CONTACT: Sarah Brundage, firstname.lastname@example.org, 202.662.1530 x246
The State of the Nation’s Housing 2013 report, released today, reconfirms that low income renters continue to struggle to afford housing and that there is a dire need for more affordable housing in the U.S. The Joint Center for Housing Studies of Harvard University’s annual report finds that even as the overall housing market shows signs of recovery, the gap between the number of low income households and the supply of affordable and available housing for these households continues to grow.
According to the report, 20.6 million households had to spend more than half of their income on housing costs in 2011, a drastic increase of 6.7 million households with severe housing cost burdens over the past decade.
It is the poorest homeowners and renters who struggle the most. Nearly 69% of households with annual incomes of less than $15,000 spend more than half of their income on housing, as do 31% of those with incomes between $15,000 and $29,999. These two income groups made up 74% of household growth between 2001 and 2011, a stark indicator of rising income inequality.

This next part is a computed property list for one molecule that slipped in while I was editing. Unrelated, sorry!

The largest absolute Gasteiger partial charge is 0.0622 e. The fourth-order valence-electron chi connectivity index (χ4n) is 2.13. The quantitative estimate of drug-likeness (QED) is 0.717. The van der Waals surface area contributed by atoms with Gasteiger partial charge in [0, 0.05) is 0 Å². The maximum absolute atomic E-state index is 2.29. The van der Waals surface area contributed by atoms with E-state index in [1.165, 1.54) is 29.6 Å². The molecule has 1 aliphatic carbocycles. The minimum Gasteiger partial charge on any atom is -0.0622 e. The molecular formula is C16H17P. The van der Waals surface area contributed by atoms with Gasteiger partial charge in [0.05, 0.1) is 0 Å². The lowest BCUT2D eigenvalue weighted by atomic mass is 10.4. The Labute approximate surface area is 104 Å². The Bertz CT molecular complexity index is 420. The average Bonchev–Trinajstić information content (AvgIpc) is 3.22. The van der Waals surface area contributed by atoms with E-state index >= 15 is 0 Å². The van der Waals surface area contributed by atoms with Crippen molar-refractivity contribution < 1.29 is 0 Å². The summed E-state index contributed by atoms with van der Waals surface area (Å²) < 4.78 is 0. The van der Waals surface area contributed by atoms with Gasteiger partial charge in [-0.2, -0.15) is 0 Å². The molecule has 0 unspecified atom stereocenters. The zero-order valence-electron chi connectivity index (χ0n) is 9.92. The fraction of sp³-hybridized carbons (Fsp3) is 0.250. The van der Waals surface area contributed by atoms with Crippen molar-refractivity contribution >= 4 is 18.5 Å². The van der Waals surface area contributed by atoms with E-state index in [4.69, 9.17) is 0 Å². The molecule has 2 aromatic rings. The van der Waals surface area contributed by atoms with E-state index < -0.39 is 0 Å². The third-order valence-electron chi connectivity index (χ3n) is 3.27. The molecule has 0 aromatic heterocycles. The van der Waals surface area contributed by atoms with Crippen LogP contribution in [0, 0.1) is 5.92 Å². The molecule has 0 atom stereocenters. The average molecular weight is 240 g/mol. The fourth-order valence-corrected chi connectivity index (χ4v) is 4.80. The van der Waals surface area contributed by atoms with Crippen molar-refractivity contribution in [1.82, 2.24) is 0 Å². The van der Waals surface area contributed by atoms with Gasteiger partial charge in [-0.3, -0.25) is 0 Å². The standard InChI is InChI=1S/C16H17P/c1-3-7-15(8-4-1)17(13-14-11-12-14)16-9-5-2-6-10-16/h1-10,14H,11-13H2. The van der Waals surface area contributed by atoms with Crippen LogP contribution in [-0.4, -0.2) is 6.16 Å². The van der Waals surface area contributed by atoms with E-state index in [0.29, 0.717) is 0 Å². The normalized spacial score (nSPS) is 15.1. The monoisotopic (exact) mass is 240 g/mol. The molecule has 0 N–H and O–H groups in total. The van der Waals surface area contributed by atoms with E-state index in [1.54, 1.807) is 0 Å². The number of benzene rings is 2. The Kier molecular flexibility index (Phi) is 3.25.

The high housing cost burdens for the lowest income renters are also driven by a shortage of housing renting at prices they can afford. Based on American Housing Survey data, the Harvard report says there were 12.1 million extremely low income renters in 2011 and only 6.8 million units renting at a prices they could afford, for a gap of 5.3 million rental homes.
The report also describes the limits of federal rental assistance to meet this need. Only one in four of eligible households receive federal rental assistance. With another round of harmful budget cuts to key housing programs anticipated, it is clear that the existing federal rental assistance programs are woefully inadequate in the face of the escalating need for affordable rental housing.
The National Housing Trust Fund (NHTF) would expand the supply of affordable rental housing to our poorest households. Over 1,100 national, state, and local organizations have joined the United for Homes campaign to fund the NHTF through modifications to the mortgage interest deduction.
Dr. Crowley is available for further comments.